Hybrid super-shark means Syfy's Sharktopus is almost a reality

Contributed by
Dec 16, 2012

Global warming is responsible for the melting of polar ice, coral reef die-off and an increase of extreme storms ... and a pissed-off Mother Nature has exacted revenge by creating a new breed of super-shark.

This new shark, a cross between the Australian black-tip and the common black-tip, is a marvel to scientists.

According to the Mail & Guardian, lead research Jess Morgan said:

"It's very surprising because no one's ever seen shark hybrids before, this is not a common occurrence by any stretch of the imagination," Morgan, from the University of Queensland, told AFP.

"This is evolution in action."

Although this new shark looks like the Australian black-tip, it has the genes of the common black-tip. It's also been found in cooler waters, 2,000 kilometers farther south, where the Australian black-tip does not range. (Read this Skeptical Science article for a look at why our weather patterns are changing—that is, why warm-water sharks would need to adapt to cooler temperatures.)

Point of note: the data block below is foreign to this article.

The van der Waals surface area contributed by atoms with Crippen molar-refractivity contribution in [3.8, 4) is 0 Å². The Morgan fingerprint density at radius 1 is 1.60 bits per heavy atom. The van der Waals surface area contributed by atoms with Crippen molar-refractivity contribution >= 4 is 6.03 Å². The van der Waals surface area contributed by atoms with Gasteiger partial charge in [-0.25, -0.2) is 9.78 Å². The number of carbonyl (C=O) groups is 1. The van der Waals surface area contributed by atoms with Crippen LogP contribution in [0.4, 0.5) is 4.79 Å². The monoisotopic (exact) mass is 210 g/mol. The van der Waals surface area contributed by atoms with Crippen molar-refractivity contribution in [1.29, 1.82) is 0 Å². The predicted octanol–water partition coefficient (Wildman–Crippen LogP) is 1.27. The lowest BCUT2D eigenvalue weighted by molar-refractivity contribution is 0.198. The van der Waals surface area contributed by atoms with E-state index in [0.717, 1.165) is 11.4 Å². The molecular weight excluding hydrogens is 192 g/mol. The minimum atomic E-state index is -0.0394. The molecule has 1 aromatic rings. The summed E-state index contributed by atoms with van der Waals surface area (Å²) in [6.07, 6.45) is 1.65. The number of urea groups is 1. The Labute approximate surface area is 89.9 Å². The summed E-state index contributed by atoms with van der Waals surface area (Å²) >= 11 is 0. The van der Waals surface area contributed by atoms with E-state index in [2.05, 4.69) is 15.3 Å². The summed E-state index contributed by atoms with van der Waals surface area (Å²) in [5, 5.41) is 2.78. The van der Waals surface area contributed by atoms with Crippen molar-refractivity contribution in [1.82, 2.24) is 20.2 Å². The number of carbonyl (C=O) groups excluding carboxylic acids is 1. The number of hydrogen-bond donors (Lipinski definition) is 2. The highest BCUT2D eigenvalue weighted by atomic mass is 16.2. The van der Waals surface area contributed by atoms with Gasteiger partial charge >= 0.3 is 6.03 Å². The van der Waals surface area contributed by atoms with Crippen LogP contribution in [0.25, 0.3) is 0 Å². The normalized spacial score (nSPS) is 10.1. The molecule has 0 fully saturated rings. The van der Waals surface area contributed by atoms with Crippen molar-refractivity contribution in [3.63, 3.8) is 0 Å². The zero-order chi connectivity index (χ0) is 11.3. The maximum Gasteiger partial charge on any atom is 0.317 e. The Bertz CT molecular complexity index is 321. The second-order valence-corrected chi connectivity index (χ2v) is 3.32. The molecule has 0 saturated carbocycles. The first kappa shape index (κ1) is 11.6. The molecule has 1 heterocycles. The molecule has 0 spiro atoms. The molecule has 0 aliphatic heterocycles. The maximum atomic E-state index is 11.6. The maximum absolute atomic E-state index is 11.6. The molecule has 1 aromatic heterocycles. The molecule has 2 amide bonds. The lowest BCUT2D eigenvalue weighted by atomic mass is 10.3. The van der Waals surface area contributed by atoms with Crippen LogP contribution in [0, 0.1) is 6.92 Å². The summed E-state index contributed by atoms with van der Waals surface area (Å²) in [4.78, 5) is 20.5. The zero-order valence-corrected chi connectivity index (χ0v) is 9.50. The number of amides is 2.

Colin Simpfendorfer, a colleague of Morgan from James Cook University, said, "[T]his may be happening in more species than these two."

Okay, we understand that this new breed is different from Sharktopus for two important reasons:

1) This isn't a case of inter-genus breeding (shark and octopus) but of inter-species (shark and shark).

2) Sharktopus was bred by scientists, while these far-ranging, adaptive sharks did so spontaneously.

That above sentence does not make us feel any better. In fact, it just makes the imagination run riot. We're sci-fi geeks. We know where this trend inevitably leads. It leads back to this ...

(via Mail&Guardian)